To the Mascoma Savings Bank
67 North Park Street
Lebanon, New Hampshire:
Our reason for writing is that we have recently, after much research, come into possession of information on the origin of the name “Mascoma” which is so familiar to everyone in the region; and since your organization bears this ancient name, we wish to share this information with you.
In the more than two hundred year history of this area, many things have borne the name Mascoma: two rivers, a lake, a village, a ship, streets, a bank, businesses, fraternal organizations, a camp, clubs, and now a new school and a newspaper; but where did this name originate? It was obviously Indian, and many attempts have been made to translate it and to find a meaning, since no record could be found, left by those who had first used it for the river flowing into the Connecticut.
The Rev. Charles E. Downs, in his History of Lebanon, says the King’s surveyors, around the year 1760, were the first of the white race to identify the river with the name which it still bears. He writes that there was a faint tradition that it took its name from an Indian chief, but he prefers to try to translate the name into some description such as “beer-water” or “fish river”, since in that early time the stream abounded in fish.
We are told however, that none of the translations is satisfactory, or even correct for the spoken tongue of the Indian inhabitants of the region. So a mystery has persisted for many years, unanswered until now, when probably the foremost living expert on the Indians who once lived in the area, Prof. Gordon M. Day, Research Associate, Department of Anthropology of Dartmouth College, sends us the long-sought answer, and by doing so confirms a rejected legend known to The Rev. Mr. Downs.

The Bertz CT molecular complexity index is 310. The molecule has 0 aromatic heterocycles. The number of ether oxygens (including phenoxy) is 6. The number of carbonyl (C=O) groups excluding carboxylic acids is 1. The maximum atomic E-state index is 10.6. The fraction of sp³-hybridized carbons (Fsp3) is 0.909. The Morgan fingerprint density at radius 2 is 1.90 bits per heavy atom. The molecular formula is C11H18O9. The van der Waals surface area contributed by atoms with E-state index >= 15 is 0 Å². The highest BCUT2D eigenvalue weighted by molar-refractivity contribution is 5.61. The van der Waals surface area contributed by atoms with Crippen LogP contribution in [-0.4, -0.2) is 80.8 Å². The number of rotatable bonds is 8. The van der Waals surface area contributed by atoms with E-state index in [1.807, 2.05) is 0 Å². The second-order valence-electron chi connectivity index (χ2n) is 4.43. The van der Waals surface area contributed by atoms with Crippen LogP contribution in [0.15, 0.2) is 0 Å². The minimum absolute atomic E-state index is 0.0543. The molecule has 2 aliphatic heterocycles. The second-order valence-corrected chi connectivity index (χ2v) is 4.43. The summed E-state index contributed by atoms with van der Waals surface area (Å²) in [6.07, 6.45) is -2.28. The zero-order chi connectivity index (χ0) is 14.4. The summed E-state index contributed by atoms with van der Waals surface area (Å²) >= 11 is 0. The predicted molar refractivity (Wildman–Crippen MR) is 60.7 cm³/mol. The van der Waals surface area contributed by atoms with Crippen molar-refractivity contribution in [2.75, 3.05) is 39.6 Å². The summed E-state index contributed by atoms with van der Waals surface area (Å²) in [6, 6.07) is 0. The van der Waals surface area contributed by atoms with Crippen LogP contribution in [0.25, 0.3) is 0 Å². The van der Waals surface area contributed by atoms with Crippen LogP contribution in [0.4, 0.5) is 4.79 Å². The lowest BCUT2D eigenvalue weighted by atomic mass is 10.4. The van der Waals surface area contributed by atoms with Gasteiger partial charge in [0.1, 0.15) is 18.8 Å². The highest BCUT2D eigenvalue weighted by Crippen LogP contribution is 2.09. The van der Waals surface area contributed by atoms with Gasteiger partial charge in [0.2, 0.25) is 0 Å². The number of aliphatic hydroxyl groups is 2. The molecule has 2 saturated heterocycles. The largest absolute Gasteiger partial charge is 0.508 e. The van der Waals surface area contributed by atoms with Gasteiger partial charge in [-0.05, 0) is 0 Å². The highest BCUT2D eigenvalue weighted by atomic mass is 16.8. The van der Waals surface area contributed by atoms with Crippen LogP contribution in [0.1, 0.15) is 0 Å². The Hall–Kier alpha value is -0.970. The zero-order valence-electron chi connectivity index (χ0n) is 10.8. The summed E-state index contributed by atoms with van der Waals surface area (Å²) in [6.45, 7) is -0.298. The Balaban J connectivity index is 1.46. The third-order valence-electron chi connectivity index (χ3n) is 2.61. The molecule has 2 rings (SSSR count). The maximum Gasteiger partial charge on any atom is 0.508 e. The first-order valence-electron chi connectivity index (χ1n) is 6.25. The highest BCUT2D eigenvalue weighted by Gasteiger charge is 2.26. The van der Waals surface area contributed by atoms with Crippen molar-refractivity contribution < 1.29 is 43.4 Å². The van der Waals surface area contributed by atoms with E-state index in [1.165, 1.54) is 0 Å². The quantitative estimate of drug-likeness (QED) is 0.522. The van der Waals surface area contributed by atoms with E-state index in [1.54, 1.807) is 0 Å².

Prof. Day tells us that it was the common custom to name a hunting territory for its Indian owner and that Mascoma is a proper name and not a description of something. Furthermore, he gives us documentary evidence of the existence of such an Indian who signed the confirmation to three deeds to land farther down the Connecticut Valley. This Indian name was spelled with only one variation “Masscommah” and Mascommah.” So, allowing for our habit of dropping letters from early names, the evidence is now almost irrefutable that the rivers and the lands drained by them which still bear his name were once the hunting territory of the Indian Mascommah. This fact was probably well known to the first inquirers about the region.
Mascommah was a Squakheag Indian whose last historic village was located at what is now Northfield, Massachusetts, although the tribe’s lands stretched far up the Connecticut River. The Indians had abandoned living in the upper Connecticut Valley perhaps sixty years or more before the first white settlers arrived but is still ancestral territory to them. Mascommah apparently ended his days in the mixed refugee village at Schaghticoke on the Hudson River.
So it is not too surprising that, known to surveyors, Indians and early settlers, the river was called Mascommah’s or that the name has survived, although after a few generations the reasons for its having been was forgotten because it was unrecorded.
The only known attempted representation of the Indian Mascommah is found in the 1848 official seal of Mascoma Lodge #20, I.O.O.F., of Lebanon, N. H., where he is depicted with bow in hand looking across the river valley. This might be a further confirmation of the name, as many of the charter members of the Lodge could have been told the truth about who Mascommah really was. The original seal still exists, being one of the very few items almost miraculously recovered from the ruins of the 1964 disastrous Lebanon fire which destroyed all the remainder of the Lodge property.
With sincere good wishes for a continuing interest in regional history, we are
THE LEBANON HISTORICAL SOCIETY
/S/ Robert H. Leavitt
RHL/mwr Robert H. Leavitt, Curator